A new U.S. Drought Monitor map is released every Thursday. Each map goes through an extensive vetting process by 350 observers across the country. The U.S. Drought Monitor is jointly produced by the National Drought Mitigation Center at the University of Nebraska-Lincoln, the United States Department of Agriculture, and NOAA.
SNOTEL! It’s a hotel made from snow!
No, it’s not. But don’t be disappointed — it’s something even more fascinating and definitely longer-lasting, courtesy of scientists at the USDA.
The Snowpack Telemetry system is a network of data loggers scattered in snowy locations across the western United States. Climatologists hike, ski or helicopter to remote mountain places to install each setup, consisting of a large panel on the ground for snowpack measurements that’s surrounded by a gaggle of spiky measurement tools including precipitation gauges, temperature sensors and solar panels. In the West, where most water starts as snowfall, SNOTEL’s network is invaluable for agriculture, flood management, high country recreation, and more.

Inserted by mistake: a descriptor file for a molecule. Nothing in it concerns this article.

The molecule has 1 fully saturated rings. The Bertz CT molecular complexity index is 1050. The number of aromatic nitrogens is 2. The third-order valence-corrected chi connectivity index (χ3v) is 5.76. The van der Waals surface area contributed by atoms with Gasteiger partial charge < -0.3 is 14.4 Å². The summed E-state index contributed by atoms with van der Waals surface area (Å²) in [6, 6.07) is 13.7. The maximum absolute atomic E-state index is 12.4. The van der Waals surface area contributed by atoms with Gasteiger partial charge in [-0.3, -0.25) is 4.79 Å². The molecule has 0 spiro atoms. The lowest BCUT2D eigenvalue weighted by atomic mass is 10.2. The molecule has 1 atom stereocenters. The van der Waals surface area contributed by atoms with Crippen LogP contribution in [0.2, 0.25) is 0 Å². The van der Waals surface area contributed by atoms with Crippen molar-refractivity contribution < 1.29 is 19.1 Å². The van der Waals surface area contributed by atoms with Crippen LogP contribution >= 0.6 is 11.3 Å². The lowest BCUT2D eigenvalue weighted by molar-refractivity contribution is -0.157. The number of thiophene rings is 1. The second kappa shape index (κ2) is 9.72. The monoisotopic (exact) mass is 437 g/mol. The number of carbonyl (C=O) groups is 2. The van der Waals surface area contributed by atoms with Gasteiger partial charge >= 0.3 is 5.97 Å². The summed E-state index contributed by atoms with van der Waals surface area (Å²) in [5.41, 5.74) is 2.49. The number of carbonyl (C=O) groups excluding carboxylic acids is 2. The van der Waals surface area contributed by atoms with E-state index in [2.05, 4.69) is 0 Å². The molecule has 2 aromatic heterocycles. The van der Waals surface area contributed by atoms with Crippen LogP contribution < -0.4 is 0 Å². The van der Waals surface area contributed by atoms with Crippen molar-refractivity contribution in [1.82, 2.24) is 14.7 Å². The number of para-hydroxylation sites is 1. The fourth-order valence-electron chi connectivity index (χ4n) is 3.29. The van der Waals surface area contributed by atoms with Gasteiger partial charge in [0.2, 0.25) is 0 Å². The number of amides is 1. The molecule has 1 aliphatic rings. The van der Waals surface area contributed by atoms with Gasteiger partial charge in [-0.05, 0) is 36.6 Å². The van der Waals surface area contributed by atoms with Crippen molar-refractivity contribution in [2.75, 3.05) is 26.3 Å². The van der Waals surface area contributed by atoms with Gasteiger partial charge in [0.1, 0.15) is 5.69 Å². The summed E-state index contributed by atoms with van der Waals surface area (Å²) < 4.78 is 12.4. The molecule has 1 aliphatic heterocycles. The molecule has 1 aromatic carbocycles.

We recommend jumping to the weekly reports, which provide roundups of the week’s weather and water news.
If strange weather has gotten you curious about the long view, this website is a great resource for learning about climate change. The Regions & Topics tab in particular stands out for users who want to learn how climate change is affecting their communities.